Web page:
We talked of the universe, of its creation and of its future destruction; of the leading ideas of the century—that is to say, of Progress and Perfectibility—and, in general, of all kinds of human infatuations. On this subject his Highness was inexhaustible in his irrefutable jests, and he expressed himself with a splendour of diction and with a magnificence in drollery such as I have never found in any of the most famous conversationalists of our age. He explained to me the absurdity of different philosophies that had so far taken possession of men’s brains, and deigned even to take me in confidence in regard to certain fundamental principles, which I am not inclined to share with anyone.
He complained in no way of the evil reputation under which he lived, indeed, all over the world, and he assured me that he himself was of all living beings the most interested in the destruction of Superstition, and he avowed to me that he had been afraid, relatively as to his proper power, once only, and that was on the day when he had heard a preacher, more subtle than the rest of the human herd, cry in his pulpit: “My dear brethren, do not ever forget, when you hear the progress of lights praised, that the loveliest trick of the Devil is to persuade you that he does not exist!”
The memory of this famous orator brought us naturally on the subject of Academies, and my strange host declared to me that he didn’t disdain, in many cases, to inspire the pens, the words, and the consciences of pedagogues, and that he almost always assisted in person, in spite of being invisible, at all the scientific meetings.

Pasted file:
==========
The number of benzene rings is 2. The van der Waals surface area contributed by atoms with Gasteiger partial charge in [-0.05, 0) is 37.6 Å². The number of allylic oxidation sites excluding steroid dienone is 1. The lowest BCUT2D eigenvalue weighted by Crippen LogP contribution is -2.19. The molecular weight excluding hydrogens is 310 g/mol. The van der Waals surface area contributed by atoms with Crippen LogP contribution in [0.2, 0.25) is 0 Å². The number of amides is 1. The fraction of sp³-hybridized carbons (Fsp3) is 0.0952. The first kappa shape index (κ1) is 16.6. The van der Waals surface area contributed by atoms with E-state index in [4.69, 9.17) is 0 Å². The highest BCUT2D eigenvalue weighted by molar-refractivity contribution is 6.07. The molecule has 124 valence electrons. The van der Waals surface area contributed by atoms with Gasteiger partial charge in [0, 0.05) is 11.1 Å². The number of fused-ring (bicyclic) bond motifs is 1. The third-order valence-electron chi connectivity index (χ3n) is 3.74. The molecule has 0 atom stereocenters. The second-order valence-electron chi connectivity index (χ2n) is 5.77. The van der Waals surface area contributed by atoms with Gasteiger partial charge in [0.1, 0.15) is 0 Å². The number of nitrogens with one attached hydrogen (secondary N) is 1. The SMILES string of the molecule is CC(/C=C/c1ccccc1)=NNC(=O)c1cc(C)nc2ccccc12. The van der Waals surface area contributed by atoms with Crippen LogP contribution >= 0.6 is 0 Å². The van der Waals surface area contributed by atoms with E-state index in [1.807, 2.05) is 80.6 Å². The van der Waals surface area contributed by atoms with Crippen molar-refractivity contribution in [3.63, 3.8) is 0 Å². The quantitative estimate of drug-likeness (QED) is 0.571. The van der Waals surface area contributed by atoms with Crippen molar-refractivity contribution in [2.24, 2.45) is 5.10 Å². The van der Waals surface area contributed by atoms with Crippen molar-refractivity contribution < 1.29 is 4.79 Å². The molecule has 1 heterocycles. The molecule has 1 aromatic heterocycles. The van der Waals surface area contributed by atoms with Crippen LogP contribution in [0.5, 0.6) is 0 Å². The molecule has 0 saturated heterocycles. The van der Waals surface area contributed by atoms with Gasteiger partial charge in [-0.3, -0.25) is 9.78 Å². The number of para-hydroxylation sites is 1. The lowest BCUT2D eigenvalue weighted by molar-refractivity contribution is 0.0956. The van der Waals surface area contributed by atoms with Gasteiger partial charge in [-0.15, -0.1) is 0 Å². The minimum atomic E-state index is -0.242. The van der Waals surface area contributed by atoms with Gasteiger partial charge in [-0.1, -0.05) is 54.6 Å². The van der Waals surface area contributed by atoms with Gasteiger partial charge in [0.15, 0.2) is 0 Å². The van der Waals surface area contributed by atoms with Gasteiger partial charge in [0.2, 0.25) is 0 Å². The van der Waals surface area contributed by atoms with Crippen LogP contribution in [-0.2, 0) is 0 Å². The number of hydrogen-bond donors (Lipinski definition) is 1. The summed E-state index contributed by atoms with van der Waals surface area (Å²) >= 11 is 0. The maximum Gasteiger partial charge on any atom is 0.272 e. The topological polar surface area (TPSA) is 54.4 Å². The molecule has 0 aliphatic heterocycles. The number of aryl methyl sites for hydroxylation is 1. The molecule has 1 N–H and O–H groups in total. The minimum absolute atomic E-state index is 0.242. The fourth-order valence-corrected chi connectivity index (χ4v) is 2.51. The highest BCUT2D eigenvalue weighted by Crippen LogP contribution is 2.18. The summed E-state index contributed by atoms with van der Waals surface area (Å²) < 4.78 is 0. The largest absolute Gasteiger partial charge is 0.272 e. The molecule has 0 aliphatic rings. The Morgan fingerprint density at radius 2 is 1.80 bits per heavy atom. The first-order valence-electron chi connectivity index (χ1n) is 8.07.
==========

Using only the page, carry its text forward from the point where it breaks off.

Encouraged by so much kindness I asked him if he had any news of God—who has not his hours of impiety?—especially as the old friend of the Devil. He said to me, with a shade of unconcern united with a deeper shade of sadness: “We salute each other when we meet.” But, for the rest, he spoke in Hebrew.
It is uncertain if his Highness has ever given so long an audience to a simple mortal, and I feared to abuse it.
Finally, as the dark approached shivering, this famous personage, sung by so many poets, and served by so many philosophers who work for his glory’s sake without being aware of it, said to me: “I want you to remember me always, and to prove to you that I—of whom one says so much evil—am often enough bon diable, to make use of one of your vulgar locutions. So as to make up for the irremediable loss that you have made of your soul, I shall give you back the stake you ought to have gained, if your fate had been fortunate—that is to say, the possibility of solacing and of conquering, during your whole life, this bizarre affection of ennui, which is the source of all your maladies and of all your miseries. Never a desire shall be formed by you that I will not aid you to realize; you will reign over your vulgar equals; money and gold and diamonds, fairy palaces, shall come to seek you and shall ask you to accept them without your having made the least effort to obtain them; you can change your abode as often as you like; you shall have in your power all sensualities without lassitude, in lands where the climate is always hot, and where the women are as scented as the flowers.” With this he rose up and said good-bye to me with a charming smile.
If it had not been for the shame of humiliating myself before so immense an assembly, I might have voluntarily fallen at the feet of this generous Gambler, to thank him for his unheard-of munificence. But, little by little, after I had left him, an incurable defiance entered into me; I dared no longer believe in so prodigious a happiness; and as I went to bed, making over again my nightly prayer by means of all that remained in me in the matter of faith, I repeated in my slumber: “My God, my Lord, my God! Do let the Devil keep his word with me!”